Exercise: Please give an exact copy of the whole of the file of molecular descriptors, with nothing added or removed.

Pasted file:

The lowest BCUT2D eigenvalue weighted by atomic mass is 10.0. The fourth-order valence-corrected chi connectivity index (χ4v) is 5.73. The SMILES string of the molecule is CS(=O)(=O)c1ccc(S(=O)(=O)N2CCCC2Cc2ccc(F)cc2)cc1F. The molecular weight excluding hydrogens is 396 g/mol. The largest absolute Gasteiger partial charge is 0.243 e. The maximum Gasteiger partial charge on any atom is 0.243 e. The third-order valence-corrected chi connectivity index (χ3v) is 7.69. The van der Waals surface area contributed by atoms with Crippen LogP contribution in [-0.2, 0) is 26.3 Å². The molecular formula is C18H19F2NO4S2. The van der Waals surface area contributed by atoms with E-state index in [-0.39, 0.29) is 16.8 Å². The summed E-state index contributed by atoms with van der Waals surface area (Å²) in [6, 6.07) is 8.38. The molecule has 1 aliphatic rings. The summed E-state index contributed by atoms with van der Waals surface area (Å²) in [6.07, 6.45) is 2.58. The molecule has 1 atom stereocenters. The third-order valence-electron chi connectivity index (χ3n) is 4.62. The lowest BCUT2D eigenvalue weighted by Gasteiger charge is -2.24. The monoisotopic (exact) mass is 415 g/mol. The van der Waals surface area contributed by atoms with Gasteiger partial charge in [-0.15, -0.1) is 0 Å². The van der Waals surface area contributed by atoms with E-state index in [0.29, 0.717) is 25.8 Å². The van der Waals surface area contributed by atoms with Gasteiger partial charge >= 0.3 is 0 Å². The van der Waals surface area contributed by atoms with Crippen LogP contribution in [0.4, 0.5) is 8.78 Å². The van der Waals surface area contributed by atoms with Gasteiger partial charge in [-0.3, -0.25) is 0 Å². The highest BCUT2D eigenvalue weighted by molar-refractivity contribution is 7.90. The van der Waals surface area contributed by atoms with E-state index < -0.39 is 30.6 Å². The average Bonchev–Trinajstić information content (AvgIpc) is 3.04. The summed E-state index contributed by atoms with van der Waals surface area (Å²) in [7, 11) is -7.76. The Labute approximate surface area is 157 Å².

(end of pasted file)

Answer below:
The lowest BCUT2D eigenvalue weighted by atomic mass is 10.0. The fourth-order valence-corrected chi connectivity index (χ4v) is 5.73. The SMILES string of the molecule is CS(=O)(=O)c1ccc(S(=O)(=O)N2CCCC2Cc2ccc(F)cc2)cc1F. The molecular weight excluding hydrogens is 396 g/mol. The largest absolute Gasteiger partial charge is 0.243 e. The maximum Gasteiger partial charge on any atom is 0.243 e. The third-order valence-corrected chi connectivity index (χ3v) is 7.69. The van der Waals surface area contributed by atoms with Crippen LogP contribution in [-0.2, 0) is 26.3 Å². The molecular formula is C18H19F2NO4S2. The van der Waals surface area contributed by atoms with E-state index in [-0.39, 0.29) is 16.8 Å². The summed E-state index contributed by atoms with van der Waals surface area (Å²) in [6, 6.07) is 8.38. The molecule has 1 aliphatic rings. The summed E-state index contributed by atoms with van der Waals surface area (Å²) in [6.07, 6.45) is 2.58. The molecule has 1 atom stereocenters. The third-order valence-electron chi connectivity index (χ3n) is 4.62. The lowest BCUT2D eigenvalue weighted by Gasteiger charge is -2.24. The monoisotopic (exact) mass is 415 g/mol. The van der Waals surface area contributed by atoms with Gasteiger partial charge in [-0.15, -0.1) is 0 Å². The van der Waals surface area contributed by atoms with E-state index in [0.29, 0.717) is 25.8 Å². The van der Waals surface area contributed by atoms with Gasteiger partial charge >= 0.3 is 0 Å². The van der Waals surface area contributed by atoms with Crippen LogP contribution in [0.4, 0.5) is 8.78 Å². The van der Waals surface area contributed by atoms with Gasteiger partial charge in [-0.3, -0.25) is 0 Å². The highest BCUT2D eigenvalue weighted by molar-refractivity contribution is 7.90. The van der Waals surface area contributed by atoms with E-state index < -0.39 is 30.6 Å². The average Bonchev–Trinajstić information content (AvgIpc) is 3.04. The summed E-state index contributed by atoms with van der Waals surface area (Å²) in [7, 11) is -7.76. The Labute approximate surface area is 157 Å².